While, historically, an inverted yield curve (short-term rates above long-term rates) has preceded the end of a bull market and the beginning of a recessionary environment, a recent Barron’s article argues that the risk in the U.S. is relatively modest.
The article offers the example of how the U.S. stock market “peaked in 2000 and 2007 when the spread between three-month and 10-year U.S. Treasury yields inverted by about 50 basis points,” adding that while the yield curve is currently inverted to the tune of one percentage point, the spread has “narrowed in recent weeks.”
Challenges continue in the U.K., however, heightened by the upset in the recent election which, the article argues, “is unlikely to make Brexit negotiations any easier.” The U.K., it says, “faces the highest probability of a recession in the coming year of any major country based on the slope of its yield curve and the history of U.K. recessions since 1970.”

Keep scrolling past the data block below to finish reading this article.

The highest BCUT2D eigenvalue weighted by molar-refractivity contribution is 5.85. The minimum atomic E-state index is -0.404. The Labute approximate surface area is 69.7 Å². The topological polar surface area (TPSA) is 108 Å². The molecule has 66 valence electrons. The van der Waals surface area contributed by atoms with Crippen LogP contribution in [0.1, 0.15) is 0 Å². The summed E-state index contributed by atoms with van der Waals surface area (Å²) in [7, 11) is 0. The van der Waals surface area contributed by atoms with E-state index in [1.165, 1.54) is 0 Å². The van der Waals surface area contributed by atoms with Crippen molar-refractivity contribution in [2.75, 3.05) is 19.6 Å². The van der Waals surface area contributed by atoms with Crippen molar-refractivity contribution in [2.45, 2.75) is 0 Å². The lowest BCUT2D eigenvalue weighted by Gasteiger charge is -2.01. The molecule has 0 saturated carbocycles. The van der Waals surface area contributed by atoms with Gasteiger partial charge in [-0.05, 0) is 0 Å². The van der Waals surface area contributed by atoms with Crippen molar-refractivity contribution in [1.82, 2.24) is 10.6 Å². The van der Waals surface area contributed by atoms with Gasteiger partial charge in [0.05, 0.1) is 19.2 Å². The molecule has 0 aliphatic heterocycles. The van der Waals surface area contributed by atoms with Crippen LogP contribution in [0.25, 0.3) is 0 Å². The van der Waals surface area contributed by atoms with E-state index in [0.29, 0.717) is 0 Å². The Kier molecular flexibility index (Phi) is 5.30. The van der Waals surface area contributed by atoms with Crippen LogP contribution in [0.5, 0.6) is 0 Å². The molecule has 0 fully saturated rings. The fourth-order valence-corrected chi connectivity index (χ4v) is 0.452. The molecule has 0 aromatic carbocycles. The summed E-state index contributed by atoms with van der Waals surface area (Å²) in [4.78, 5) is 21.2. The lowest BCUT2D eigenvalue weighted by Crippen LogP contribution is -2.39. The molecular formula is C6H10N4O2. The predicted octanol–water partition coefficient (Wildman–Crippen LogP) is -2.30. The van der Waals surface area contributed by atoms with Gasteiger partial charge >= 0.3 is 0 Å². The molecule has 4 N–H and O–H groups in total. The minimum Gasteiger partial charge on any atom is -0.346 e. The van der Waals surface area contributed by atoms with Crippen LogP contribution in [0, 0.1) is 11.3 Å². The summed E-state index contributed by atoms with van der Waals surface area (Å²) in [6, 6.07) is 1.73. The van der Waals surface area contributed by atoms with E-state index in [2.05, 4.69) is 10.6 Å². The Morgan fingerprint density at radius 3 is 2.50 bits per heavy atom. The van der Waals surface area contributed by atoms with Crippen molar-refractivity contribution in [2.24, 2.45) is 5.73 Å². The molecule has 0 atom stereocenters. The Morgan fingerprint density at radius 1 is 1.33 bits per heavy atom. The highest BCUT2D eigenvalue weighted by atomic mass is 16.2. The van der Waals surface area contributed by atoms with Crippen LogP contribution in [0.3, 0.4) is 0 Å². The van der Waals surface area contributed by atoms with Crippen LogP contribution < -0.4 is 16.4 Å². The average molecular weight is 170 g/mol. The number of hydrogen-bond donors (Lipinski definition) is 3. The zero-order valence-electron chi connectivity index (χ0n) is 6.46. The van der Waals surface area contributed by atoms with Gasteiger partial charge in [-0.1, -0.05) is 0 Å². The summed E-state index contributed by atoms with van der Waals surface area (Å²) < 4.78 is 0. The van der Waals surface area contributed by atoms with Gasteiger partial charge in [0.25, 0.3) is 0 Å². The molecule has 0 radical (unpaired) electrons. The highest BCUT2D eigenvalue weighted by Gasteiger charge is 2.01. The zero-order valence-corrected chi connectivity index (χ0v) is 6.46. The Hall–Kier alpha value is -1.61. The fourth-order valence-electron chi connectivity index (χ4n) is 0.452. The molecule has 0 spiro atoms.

The article states, however, that bond yields and stock prices outside the U.K. generally indicate that the chances for a global recession are modest. “At first glance,” it explains, “a slumping yield curve paired with a rising stock market may seem at odds, but it’s clear to us that the message in the stock and bond market is the same: low risk of bear market and recession in the year ahead.” That said, the article argues that stock pullbacks can occur, and that investors “should maintain their long-term asset allocation to help insulate from short-term fluctuations.”